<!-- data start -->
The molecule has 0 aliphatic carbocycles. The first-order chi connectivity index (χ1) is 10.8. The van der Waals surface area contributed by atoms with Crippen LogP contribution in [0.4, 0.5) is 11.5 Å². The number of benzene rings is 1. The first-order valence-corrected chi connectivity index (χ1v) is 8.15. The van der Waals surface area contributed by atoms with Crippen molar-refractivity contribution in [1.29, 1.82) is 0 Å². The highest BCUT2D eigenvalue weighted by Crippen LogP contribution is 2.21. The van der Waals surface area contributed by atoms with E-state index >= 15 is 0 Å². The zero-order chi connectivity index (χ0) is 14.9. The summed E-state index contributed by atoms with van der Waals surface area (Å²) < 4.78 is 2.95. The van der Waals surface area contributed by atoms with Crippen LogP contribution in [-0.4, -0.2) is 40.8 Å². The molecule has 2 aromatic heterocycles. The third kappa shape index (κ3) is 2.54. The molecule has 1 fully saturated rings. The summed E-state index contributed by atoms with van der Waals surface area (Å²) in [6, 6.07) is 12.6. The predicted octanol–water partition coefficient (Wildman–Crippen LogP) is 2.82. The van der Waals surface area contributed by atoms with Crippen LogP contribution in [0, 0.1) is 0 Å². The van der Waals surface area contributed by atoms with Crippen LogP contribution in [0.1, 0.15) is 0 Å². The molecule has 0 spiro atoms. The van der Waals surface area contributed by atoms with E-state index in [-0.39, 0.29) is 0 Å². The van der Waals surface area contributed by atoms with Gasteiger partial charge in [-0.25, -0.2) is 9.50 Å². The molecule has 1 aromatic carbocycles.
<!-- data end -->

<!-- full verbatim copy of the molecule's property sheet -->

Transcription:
The molecule has 0 aliphatic carbocycles. The first-order chi connectivity index (χ1) is 10.8. The van der Waals surface area contributed by atoms with Crippen LogP contribution in [0.4, 0.5) is 11.5 Å². The number of benzene rings is 1. The first-order valence-corrected chi connectivity index (χ1v) is 8.15. The van der Waals surface area contributed by atoms with Crippen molar-refractivity contribution in [1.29, 1.82) is 0 Å². The highest BCUT2D eigenvalue weighted by Crippen LogP contribution is 2.21. The van der Waals surface area contributed by atoms with E-state index >= 15 is 0 Å². The zero-order chi connectivity index (χ0) is 14.9. The summed E-state index contributed by atoms with van der Waals surface area (Å²) < 4.78 is 2.95. The van der Waals surface area contributed by atoms with Crippen LogP contribution in [-0.4, -0.2) is 40.8 Å². The molecule has 2 aromatic heterocycles. The third kappa shape index (κ3) is 2.54. The molecule has 1 fully saturated rings. The summed E-state index contributed by atoms with van der Waals surface area (Å²) in [6, 6.07) is 12.6. The predicted octanol–water partition coefficient (Wildman–Crippen LogP) is 2.82. The van der Waals surface area contributed by atoms with Crippen LogP contribution in [0, 0.1) is 0 Å². The van der Waals surface area contributed by atoms with Crippen LogP contribution in [0.1, 0.15) is 0 Å². The molecule has 0 spiro atoms. The van der Waals surface area contributed by atoms with E-state index in [-0.39, 0.29) is 0 Å². The van der Waals surface area contributed by atoms with Gasteiger partial charge in [-0.25, -0.2) is 9.50 Å². The molecule has 1 aromatic carbocycles.